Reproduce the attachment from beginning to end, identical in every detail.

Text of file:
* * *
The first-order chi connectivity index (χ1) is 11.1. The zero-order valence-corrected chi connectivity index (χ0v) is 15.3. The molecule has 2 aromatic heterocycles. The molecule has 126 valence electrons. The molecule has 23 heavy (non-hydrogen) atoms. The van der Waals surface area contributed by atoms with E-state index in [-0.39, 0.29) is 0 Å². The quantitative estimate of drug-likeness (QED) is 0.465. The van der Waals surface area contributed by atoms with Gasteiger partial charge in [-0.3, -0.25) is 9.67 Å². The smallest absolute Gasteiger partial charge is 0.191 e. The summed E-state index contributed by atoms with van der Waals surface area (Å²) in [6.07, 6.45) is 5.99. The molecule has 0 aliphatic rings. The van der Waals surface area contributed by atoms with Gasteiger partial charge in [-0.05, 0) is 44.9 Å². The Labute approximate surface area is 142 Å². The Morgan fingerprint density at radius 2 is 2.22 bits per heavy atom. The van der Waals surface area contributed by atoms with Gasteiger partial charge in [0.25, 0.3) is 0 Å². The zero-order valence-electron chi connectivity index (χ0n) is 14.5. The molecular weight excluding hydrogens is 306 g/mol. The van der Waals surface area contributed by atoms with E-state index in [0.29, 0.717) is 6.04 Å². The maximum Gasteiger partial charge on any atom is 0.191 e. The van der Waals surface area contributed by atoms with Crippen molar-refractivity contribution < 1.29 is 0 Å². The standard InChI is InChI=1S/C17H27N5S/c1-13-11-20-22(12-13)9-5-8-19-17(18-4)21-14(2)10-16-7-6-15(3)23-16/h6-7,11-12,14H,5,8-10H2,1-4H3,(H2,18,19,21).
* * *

The first-order chi connectivity index (χ1) is 11.1. The zero-order valence-corrected chi connectivity index (χ0v) is 15.3. The molecule has 2 aromatic heterocycles. The molecule has 126 valence electrons. The molecule has 23 heavy (non-hydrogen) atoms. The van der Waals surface area contributed by atoms with E-state index in [-0.39, 0.29) is 0 Å². The quantitative estimate of drug-likeness (QED) is 0.465. The van der Waals surface area contributed by atoms with Gasteiger partial charge in [-0.3, -0.25) is 9.67 Å². The smallest absolute Gasteiger partial charge is 0.191 e. The summed E-state index contributed by atoms with van der Waals surface area (Å²) in [6.07, 6.45) is 5.99. The molecule has 0 aliphatic rings. The van der Waals surface area contributed by atoms with Gasteiger partial charge in [-0.05, 0) is 44.9 Å². The Labute approximate surface area is 142 Å². The Morgan fingerprint density at radius 2 is 2.22 bits per heavy atom. The van der Waals surface area contributed by atoms with Gasteiger partial charge in [0.25, 0.3) is 0 Å². The zero-order valence-electron chi connectivity index (χ0n) is 14.5. The molecular weight excluding hydrogens is 306 g/mol. The van der Waals surface area contributed by atoms with E-state index in [0.29, 0.717) is 6.04 Å². The maximum Gasteiger partial charge on any atom is 0.191 e. The van der Waals surface area contributed by atoms with Crippen molar-refractivity contribution < 1.29 is 0 Å². The standard InChI is InChI=1S/C17H27N5S/c1-13-11-20-22(12-13)9-5-8-19-17(18-4)21-14(2)10-16-7-6-15(3)23-16/h6-7,11-12,14H,5,8-10H2,1-4H3,(H2,18,19,21).